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Volunteering overseas

Volunteering with an international or a local non-profit can be a great way to gain experience living and working in development environments. You probably won’t get paid, although the host organization may well be able to help you find free or cheap accommodation, or at least negotiate a better deal than you can likely get on your own.

Volunteering or interning for an international organization

I’m using the terms ‘volunteer’ and ‘intern’ pretty much interchangeably here, for our purposes there really isn’t much difference – the main thing is to use them to get experience living and working in the places you want to get a job. Doing this with an international organization comes with all the advantages and disadvantages of an international organization. It can be harder to line these kinds of things up, they may even ask you to pay for the privilege of working for them, but it might help you position yourself more effectively for a job. It’s vital to point out that not all international organizations are equal in this regard. It is going to be easier to leverage this into a job if  you are working with an organization that actually does the kind of work you want to do, rather than one that is set up to offer travel abroad opportunities to students.

Volunteering for a local non-profit

This can be a great option for people looking to build their resume, or help out in a very direct way. One thing to bear in mind is that by no means all local non-profits in the developing world have an internet presence, and it may well be that the only real way to discover a lot of the smaller ones is to be there on the ground. It can be tempting to try to get everything lined up before you go, and while this can work, it isn’t going to be possible with many smaller groups.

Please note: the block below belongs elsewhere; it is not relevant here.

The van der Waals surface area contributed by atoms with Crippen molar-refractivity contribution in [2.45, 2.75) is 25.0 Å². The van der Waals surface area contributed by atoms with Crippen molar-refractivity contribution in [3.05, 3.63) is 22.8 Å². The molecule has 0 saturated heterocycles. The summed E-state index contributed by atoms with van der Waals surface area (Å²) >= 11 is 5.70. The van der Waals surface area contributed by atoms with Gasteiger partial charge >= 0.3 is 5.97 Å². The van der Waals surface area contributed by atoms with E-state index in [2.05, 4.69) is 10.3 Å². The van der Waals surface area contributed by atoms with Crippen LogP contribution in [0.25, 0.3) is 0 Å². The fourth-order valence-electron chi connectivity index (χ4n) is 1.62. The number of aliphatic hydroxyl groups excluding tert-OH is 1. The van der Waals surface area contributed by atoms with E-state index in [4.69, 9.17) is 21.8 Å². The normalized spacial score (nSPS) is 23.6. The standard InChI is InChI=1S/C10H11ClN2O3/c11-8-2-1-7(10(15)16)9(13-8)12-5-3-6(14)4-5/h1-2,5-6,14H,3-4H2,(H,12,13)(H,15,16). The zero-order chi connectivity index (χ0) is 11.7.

What can you gain?

Experience

Alongside a genuine desire to help, this may be the number one motivation for many people. How well you vet the organization you want to volunteer for, and how well it has thought out what it will do with you will play a large part in determining how useful your experience is.

If your concern is to improve your qualifications for a career in development, an unconventional work experience may enhance your candidacy.
Caitlin Hachmyer, Alternatives to the Peace Corps

A better understanding of the local situation outside of the air-conditioned-Land-Cruiser lifestyle.

Get out of that Land Cruiser and meet people!
Get out of that Land Cruiser and meet people!

You will likely be living outside of the expatriate bubble that can insulate development workers from the realities on the ground. Getting to know local people and understand their frustrations and aspirations will give you an insight you won’t get working for an international agency. You won’t have your experiences mediated by a translator, or be isolated from life by a bunch of ex-pat friends who live in a compound with you. You’ll also have a lot of fun.

Understand the way international development agencies are viewed by local people.